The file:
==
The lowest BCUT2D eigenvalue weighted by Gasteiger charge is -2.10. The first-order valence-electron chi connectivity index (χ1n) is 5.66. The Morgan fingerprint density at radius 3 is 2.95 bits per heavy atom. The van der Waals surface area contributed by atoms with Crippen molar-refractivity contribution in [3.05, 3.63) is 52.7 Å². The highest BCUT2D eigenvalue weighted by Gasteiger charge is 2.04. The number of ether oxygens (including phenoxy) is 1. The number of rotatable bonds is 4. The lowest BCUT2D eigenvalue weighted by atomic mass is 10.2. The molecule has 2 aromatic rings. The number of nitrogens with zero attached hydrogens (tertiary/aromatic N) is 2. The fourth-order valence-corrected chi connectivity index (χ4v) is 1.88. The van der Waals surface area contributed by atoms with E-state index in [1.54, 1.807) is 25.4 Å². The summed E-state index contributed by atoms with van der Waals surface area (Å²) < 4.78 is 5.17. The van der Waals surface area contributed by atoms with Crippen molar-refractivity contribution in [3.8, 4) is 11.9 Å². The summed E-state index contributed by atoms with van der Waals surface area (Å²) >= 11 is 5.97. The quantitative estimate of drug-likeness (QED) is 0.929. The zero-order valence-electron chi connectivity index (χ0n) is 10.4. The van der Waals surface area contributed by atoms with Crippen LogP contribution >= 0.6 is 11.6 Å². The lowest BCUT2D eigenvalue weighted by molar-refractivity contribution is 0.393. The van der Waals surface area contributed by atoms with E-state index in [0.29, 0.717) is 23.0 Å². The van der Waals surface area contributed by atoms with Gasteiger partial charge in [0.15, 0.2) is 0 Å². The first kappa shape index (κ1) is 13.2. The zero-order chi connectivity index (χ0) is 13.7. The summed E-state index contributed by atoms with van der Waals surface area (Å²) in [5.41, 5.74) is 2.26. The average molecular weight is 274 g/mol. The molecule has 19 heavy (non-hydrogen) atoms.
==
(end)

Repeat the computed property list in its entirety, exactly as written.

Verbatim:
The lowest BCUT2D eigenvalue weighted by Gasteiger charge is -2.10. The first-order valence-electron chi connectivity index (χ1n) is 5.66. The Morgan fingerprint density at radius 3 is 2.95 bits per heavy atom. The van der Waals surface area contributed by atoms with Crippen molar-refractivity contribution in [3.05, 3.63) is 52.7 Å². The highest BCUT2D eigenvalue weighted by Gasteiger charge is 2.04. The number of ether oxygens (including phenoxy) is 1. The number of rotatable bonds is 4. The lowest BCUT2D eigenvalue weighted by atomic mass is 10.2. The molecule has 2 aromatic rings. The number of nitrogens with zero attached hydrogens (tertiary/aromatic N) is 2. The fourth-order valence-corrected chi connectivity index (χ4v) is 1.88. The van der Waals surface area contributed by atoms with E-state index in [1.54, 1.807) is 25.4 Å². The summed E-state index contributed by atoms with van der Waals surface area (Å²) < 4.78 is 5.17. The van der Waals surface area contributed by atoms with Crippen molar-refractivity contribution in [3.8, 4) is 11.9 Å². The summed E-state index contributed by atoms with van der Waals surface area (Å²) >= 11 is 5.97. The quantitative estimate of drug-likeness (QED) is 0.929. The zero-order valence-electron chi connectivity index (χ0n) is 10.4. The van der Waals surface area contributed by atoms with Crippen LogP contribution >= 0.6 is 11.6 Å². The lowest BCUT2D eigenvalue weighted by molar-refractivity contribution is 0.393. The van der Waals surface area contributed by atoms with E-state index in [0.29, 0.717) is 23.0 Å². The van der Waals surface area contributed by atoms with Gasteiger partial charge in [0.15, 0.2) is 0 Å². The first kappa shape index (κ1) is 13.2. The zero-order chi connectivity index (χ0) is 13.7. The summed E-state index contributed by atoms with van der Waals surface area (Å²) in [5.41, 5.74) is 2.26. The average molecular weight is 274 g/mol. The molecule has 19 heavy (non-hydrogen) atoms.